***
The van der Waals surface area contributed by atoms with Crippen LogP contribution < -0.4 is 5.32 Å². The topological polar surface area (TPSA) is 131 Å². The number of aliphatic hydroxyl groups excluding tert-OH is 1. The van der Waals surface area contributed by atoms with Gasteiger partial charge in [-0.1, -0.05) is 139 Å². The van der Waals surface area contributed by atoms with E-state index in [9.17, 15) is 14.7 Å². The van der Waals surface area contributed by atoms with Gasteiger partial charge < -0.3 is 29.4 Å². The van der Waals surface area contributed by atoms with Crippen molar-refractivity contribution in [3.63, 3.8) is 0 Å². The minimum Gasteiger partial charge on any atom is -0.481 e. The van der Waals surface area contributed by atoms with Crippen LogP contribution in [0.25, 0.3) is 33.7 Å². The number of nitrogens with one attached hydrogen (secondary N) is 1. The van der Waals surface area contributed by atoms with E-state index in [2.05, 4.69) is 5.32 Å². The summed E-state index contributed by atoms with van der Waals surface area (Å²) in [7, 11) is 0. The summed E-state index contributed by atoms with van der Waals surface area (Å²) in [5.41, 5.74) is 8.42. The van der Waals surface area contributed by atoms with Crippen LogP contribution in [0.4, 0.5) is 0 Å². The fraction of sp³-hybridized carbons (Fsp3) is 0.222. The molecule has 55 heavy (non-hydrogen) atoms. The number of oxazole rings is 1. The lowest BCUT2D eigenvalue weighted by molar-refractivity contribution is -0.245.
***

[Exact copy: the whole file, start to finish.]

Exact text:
The van der Waals surface area contributed by atoms with Crippen LogP contribution < -0.4 is 5.32 Å². The topological polar surface area (TPSA) is 131 Å². The number of aliphatic hydroxyl groups excluding tert-OH is 1. The van der Waals surface area contributed by atoms with Gasteiger partial charge in [-0.1, -0.05) is 139 Å². The van der Waals surface area contributed by atoms with E-state index in [9.17, 15) is 14.7 Å². The van der Waals surface area contributed by atoms with Gasteiger partial charge < -0.3 is 29.4 Å². The van der Waals surface area contributed by atoms with Crippen molar-refractivity contribution in [3.63, 3.8) is 0 Å². The minimum Gasteiger partial charge on any atom is -0.481 e. The van der Waals surface area contributed by atoms with Crippen LogP contribution in [0.25, 0.3) is 33.7 Å². The number of nitrogens with one attached hydrogen (secondary N) is 1. The van der Waals surface area contributed by atoms with E-state index in [2.05, 4.69) is 5.32 Å². The summed E-state index contributed by atoms with van der Waals surface area (Å²) in [7, 11) is 0. The summed E-state index contributed by atoms with van der Waals surface area (Å²) in [5.41, 5.74) is 8.42. The van der Waals surface area contributed by atoms with Crippen LogP contribution in [0.4, 0.5) is 0 Å². The fraction of sp³-hybridized carbons (Fsp3) is 0.222. The molecule has 55 heavy (non-hydrogen) atoms. The number of oxazole rings is 1. The lowest BCUT2D eigenvalue weighted by molar-refractivity contribution is -0.245.